In the stunned aftermath of the Notre-Dame blaze on Monday night, French firefighters and experts ventured into the devastated cathedral on Tuesday morning to survey what remained. They finally declared — to the relief of millions — that the structure of the 859-year cathedral had been saved, and that firefighters had rescued some of the most precious relics and stashed them in Paris’s City Hall, even while the world watched aghast at flames leaping from the Medieval icon.
In the morning-after shock, those who have for years tracked the declining condition of the cathedral wondered whether the fire might have been far less severe had they launched major renovations years ago — an option that the cash-strapped Notre-Dame had been unable to do. Notre-Dame began a €150-million ($170 million) construction project last year, in an effort to restore and upgrade the wooden roof and spire, which was considered to be the most urgently needed work.
“It was a question of starting too late,” says Michel Picaud, head of the non-profit organization Friends of Notre-Dame de Paris, which launched a fundraising effort across the U.S. in 2017 to pay for the work. “There was fire proofing everywhere, but it was not enough, after what we saw,” he told TIME on Tuesday morning. “The restoration of the cathedral had been taking place all along the years, since the 19th century. But it would have been better had we started this program much earlier.”
There was a sense of disbelief among Parisians on Tuesday morning that Notre-Dame had been so vulnerable to devastation, after withstanding nearly a millennium of epic upheavals, including the French Revolution, and — in just the past century alone — two world wars and the Nazi occupation of Paris.
Picaud said he had been in the cathedral all day Monday, and then raced back later from his home when the fire began. He stood in the vast square outside the famous bell towers until 2 a.m., along with hundreds of Parisians, watching horrified as firefighters battled for hours to get the blaze under control. With the cathedral now cordoned off to allow the firefighters to continue their work, Picaud has not been able to enter since.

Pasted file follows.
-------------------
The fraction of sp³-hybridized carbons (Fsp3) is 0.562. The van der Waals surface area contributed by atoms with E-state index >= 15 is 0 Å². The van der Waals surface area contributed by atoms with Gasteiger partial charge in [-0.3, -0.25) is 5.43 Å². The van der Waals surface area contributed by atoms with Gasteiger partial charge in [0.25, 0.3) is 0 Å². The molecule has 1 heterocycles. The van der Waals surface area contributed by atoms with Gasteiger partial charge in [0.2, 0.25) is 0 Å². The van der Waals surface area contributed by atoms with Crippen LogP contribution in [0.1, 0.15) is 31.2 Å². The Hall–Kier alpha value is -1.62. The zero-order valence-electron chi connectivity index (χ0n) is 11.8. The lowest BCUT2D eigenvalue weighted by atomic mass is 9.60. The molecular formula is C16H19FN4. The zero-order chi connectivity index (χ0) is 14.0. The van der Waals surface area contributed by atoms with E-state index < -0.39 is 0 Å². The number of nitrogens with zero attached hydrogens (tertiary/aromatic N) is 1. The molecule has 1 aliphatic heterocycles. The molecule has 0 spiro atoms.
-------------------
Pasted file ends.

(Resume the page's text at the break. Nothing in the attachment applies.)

It was in the upper roof portion, where construction was ongoing, that the fire appears to have started. Some experts speculated to French journalists on Tuesday morning that the initial cause might have been a spark from a welder’s torch, although there is no proof for their theory. A large portion of the cathedral’s exterior is under scaffolding. French television reported that the fire appeared to smolder for a while before turning into a blaze. French officials ruled out any criminal act.
Two-thirds of the roof collapsed in the fire, in the process also destroying some of the centuries-old statues of saints that were perched on the spire, Picaud said. Part of the nave and the choir are also gone.
The most severely damaged were the vaults of the ceiling, which its Medieval architects had constructed from about 5,000 oak trees, and which had until Monday night been one of the finest examples of Gothic construction still standing.
In what was the most shocking moment of the fire, the delicate 300-foot spire, which dated back more than 200 years, tilted to one side and then snapped off almost like a twig, tumbling into the inferno. The original spire was lost in 1792, shortly before the French Revolution. At the time, fiercely anti-clerical crowds laid siege to the cathedral, ransacking its irreligious artworks. The spire destroyed on Monday night dated to the mid-19th century, when a new spire was erected. “It was very delicate and it was made of wood,” Picaud said. “That did not help.”
Early Tuesday morning, Parisians ventured out in a soft drizzle to see the cathedral up close, as if to grasp for themselves that the fire had not simply been a terrible nightmare.
While the fire blazed for hours on Monday night, regular Parisians, as well as priests, nuns and tourists filled the vast square outside the bell towers, singing hymns like “Ave Maria” and gazing on in shock. By morning, with the flames now doused, dozens gathered on the left bank of the Seine outside the cathedral, gazing mostly in silence.
“I have passed Notre-Dame every day on my way to work,” Adrien Aulas, 26, a Paris lawyer, said, standing outside the damaged southern side of Notre-Dame. “I am used to seeing the cathedral all the time. It is part of my life”
After five months of often violent clashes with the police in Yellow Vest protests, the devastating fire seemed — at least for a little while — to infuse the city with a more contemplative, spiritual mood. “Perhaps this will remind us that we all have the same emotions,” Aulas says. “We all have important things in common, like our sensitivity to beauty and our history.”
And yet, like other Parisians who spoke to TIME on the street, Aulas dismissed any prospect of the tragedy ending the street protests. “The situation is deeper than that, unfortunately,” he says.